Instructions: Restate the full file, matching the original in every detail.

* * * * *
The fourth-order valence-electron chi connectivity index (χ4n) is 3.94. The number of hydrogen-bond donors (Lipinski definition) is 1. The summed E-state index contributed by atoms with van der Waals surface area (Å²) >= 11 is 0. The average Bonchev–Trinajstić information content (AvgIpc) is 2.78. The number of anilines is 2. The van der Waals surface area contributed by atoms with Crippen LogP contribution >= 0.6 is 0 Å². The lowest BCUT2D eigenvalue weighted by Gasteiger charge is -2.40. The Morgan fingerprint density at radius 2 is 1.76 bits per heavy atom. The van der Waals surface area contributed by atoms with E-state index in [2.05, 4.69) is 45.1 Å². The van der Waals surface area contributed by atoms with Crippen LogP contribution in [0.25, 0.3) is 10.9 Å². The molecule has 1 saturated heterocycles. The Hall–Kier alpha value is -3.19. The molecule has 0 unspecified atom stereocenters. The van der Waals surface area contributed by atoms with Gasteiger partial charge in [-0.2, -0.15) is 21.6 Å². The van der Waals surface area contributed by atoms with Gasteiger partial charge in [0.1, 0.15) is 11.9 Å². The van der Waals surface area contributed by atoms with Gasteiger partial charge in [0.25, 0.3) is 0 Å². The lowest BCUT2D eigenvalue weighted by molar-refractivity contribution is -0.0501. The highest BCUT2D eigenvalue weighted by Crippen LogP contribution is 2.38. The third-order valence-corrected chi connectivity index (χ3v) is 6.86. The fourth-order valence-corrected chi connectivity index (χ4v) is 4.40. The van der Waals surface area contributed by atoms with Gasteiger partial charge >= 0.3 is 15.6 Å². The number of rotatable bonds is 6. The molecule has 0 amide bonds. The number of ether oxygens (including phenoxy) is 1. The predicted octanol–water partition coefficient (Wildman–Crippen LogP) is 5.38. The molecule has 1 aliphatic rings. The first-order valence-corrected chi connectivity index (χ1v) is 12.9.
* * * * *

The fourth-order valence-electron chi connectivity index (χ4n) is 3.94. The number of hydrogen-bond donors (Lipinski definition) is 1. The summed E-state index contributed by atoms with van der Waals surface area (Å²) >= 11 is 0. The average Bonchev–Trinajstić information content (AvgIpc) is 2.78. The number of anilines is 2. The van der Waals surface area contributed by atoms with Crippen LogP contribution >= 0.6 is 0 Å². The lowest BCUT2D eigenvalue weighted by Gasteiger charge is -2.40. The Morgan fingerprint density at radius 2 is 1.76 bits per heavy atom. The van der Waals surface area contributed by atoms with E-state index in [2.05, 4.69) is 45.1 Å². The van der Waals surface area contributed by atoms with Crippen LogP contribution in [0.25, 0.3) is 10.9 Å². The molecule has 1 saturated heterocycles. The Hall–Kier alpha value is -3.19. The molecule has 0 unspecified atom stereocenters. The van der Waals surface area contributed by atoms with Gasteiger partial charge in [-0.2, -0.15) is 21.6 Å². The van der Waals surface area contributed by atoms with Gasteiger partial charge in [0.1, 0.15) is 11.9 Å². The van der Waals surface area contributed by atoms with Gasteiger partial charge in [0.25, 0.3) is 0 Å². The lowest BCUT2D eigenvalue weighted by molar-refractivity contribution is -0.0501. The highest BCUT2D eigenvalue weighted by Crippen LogP contribution is 2.38. The third-order valence-corrected chi connectivity index (χ3v) is 6.86. The fourth-order valence-corrected chi connectivity index (χ4v) is 4.40. The van der Waals surface area contributed by atoms with Gasteiger partial charge >= 0.3 is 15.6 Å². The number of rotatable bonds is 6. The molecule has 0 amide bonds. The number of ether oxygens (including phenoxy) is 1. The predicted octanol–water partition coefficient (Wildman–Crippen LogP) is 5.38. The molecule has 1 aliphatic rings. The first-order valence-corrected chi connectivity index (χ1v) is 12.9.